slideyfoot.com | bjj resources

 Home
 Contact
 Reviews
 BJJ FAQ  Academy

This website is about Brazilian jiu jitsu (BJJ). I'm a purple belt who started in 2006, teaching and training at Artemis BJJ in Bristol, UK. All content ©2004-2016 Can Sönmez

02 February 2005

Training Log: Zhuan Shu Kuan

(Since the hapkido place, I went along to Heathrow MMA again in January with the Tung Fu guys (apparently it is due to become a proper class soon). On Tuesday (01/02/05), I went back to my old Zhuan Shu Kuan class, which hopefully marks the beginning of my return to regular training there (I’ve been a few times since leaving uni, but very intermittent – 4 or 5 times at most). I was looking forward to venting my frustrations at the university bureaucracy…)

University of Warwick Zhuan Shu Kuan, (ZSK), Rod Richardson, Coventry, UK - 01/02/2005

At first, it looked like I might have to take the class as the highest grade there, but thankfully another brown belt, Babs, eventually turned up – I was more than happy to leave her to do the teaching! The warm up began as normal with jumps/tuck jumps/star jumps, after which Babs got everyone to run round the room, calling out numbers for various actions like touch the ground with left hand, 10 press-ups, 10 sit-ups etc. This went on until we’d reached around 60 press-ups, sit-ups and leg-raisers, whereupon we moved back to the conventional stretching exercises I’d been doing since 1999, ending with attempts at box splits (always fun).

However, after the warm-up and the entrance of the main instructor (Rod), I spent the rest of the lesson going through the brown belt fixed spar with Babs, which consisted of various throws based on an attacker throwing a right punch. For example, the attacker punches, knife hand block and uppercut, grab wrist and move in close, drop down, pull arm down and tight, then dip and throw opponent over your back. Not being a fan of throws, I tended to mess these up – fortunately, I won’t be grading for a long while yet, as I’ll (usually) be turning up to just one ZSK class a week. Also meant I got to work my breakfalls, which is why my elbow doesn’t like me at the moment (suffice to say, I'm as good at breakfalls as I am at throws) – still, nice to have some decent mats again!


Normally, the class would be a bit diferent (like in this old thread from Tung-Fu). They always start with a warm-up, which will vary. However, normally it will be a load of press-ups, sit-ups, leg-raisers etc followed by stretching, as in Babs’ class. Sometimes Glen (the other main instructor, who takes the Sunday classes) has what he calls a 'turkey-burn' which is basically non-stop exercise for the first 30mins to an hour of the class, which can get almost sadistic - not a favourite of mine! But thats infrequent.

After that, again it varies, but thinking back to when I started it was usually linework - punches/kicks/elbows/blocks in riding stance, forward stance, back stance etc. Depending on the day and the venue, this is sometimes exchanges for two person drills to improve things like conditioning, flexibility etc - e.g., a conditioning drill would be something like one person kicks to the head, the other person takes it on their forearms, then switch. It can also be less painful, with the much more agreeable kicking eachothers ribs alternately. For flexibility, it would be something like one person moves in and crescents, the other moves back, then vice versa - this oftens gets a spinning crescent added to it.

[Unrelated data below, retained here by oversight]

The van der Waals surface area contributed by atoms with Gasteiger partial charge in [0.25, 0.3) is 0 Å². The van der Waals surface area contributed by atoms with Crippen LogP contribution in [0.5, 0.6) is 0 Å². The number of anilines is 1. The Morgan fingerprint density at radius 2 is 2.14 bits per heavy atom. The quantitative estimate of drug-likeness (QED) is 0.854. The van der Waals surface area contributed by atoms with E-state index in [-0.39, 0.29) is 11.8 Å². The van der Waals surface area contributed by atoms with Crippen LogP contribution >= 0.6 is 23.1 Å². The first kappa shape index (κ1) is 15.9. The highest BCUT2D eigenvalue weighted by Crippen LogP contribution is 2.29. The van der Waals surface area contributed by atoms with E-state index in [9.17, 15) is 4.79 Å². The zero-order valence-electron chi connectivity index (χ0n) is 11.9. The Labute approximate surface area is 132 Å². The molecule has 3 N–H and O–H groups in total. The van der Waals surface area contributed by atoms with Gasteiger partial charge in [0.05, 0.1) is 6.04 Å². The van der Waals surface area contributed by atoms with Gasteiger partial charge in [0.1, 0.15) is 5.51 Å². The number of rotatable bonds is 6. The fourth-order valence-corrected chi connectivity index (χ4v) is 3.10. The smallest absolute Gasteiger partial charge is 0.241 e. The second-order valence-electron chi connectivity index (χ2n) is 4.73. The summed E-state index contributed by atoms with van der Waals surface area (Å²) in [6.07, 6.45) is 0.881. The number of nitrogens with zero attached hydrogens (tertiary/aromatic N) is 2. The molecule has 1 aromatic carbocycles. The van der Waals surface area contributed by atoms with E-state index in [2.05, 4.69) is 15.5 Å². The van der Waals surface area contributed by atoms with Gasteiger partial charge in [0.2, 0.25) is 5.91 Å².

If its near a grading, we'll also go through the syllabus during class, which would be forms (all from long fist, I believe), compulsories (mostly kicks from back stance, but varies depending on grade) and fixed spar (set two man offensive/defensive drills - e.g., one person steps forward with a punch/kick, other blocks. This again varies with grade, eventually becoming throws etc, as I was reminded on Tuesday).

On Thursdays, we do a lot of pad work. Generally this will involve moving round a circle doing different things at certain points. E.g, punching combos, front/turning/side kicks, or when Rod is feeling more spectacular, he might add some jumping/spinning kicks to the routine. There also used to be an exercise where the room is split into four corners, which feature punches only, kicks only, grappling (generally no submissions, though, so I guess thats more wrestling) and all combined (though unless the individual has some groundwork experience, they will generally stay standing up in a free spar - while the instructors are both familiar with the ground, it isn't often taught in class).

At the end of the class, there is usually a free spar (although there wasn’t on Tuesday, presumably because the grading is in March), depending on the point in the year and the ratio of beginners to seniors. The colour belts line up on one side, and then the beginners choose one, after which there is a free spar – occasionally, the beginners will sit out after a few rounds, then the colour belts will spar eachother. The contact varies depending on the level of the people sparring, so I personally, being a bit of a wuss, managed to keep things mostly semi up until I got a bit higher in grade. Which is when I started getting knocked out. Ahem.

From what I gathered on Tuesday, the heavy contact sparring for the higher belts has been re-instituted on Thursdays, so I may be getting a third chance to involuntarily hit the floor.

Looking to train again on Sunday, and also hoping to check out the Birmingham Uni Judo club on a following Sunday, depending if the captain, Tina, replies to my last email.

No comments:

Post a Comment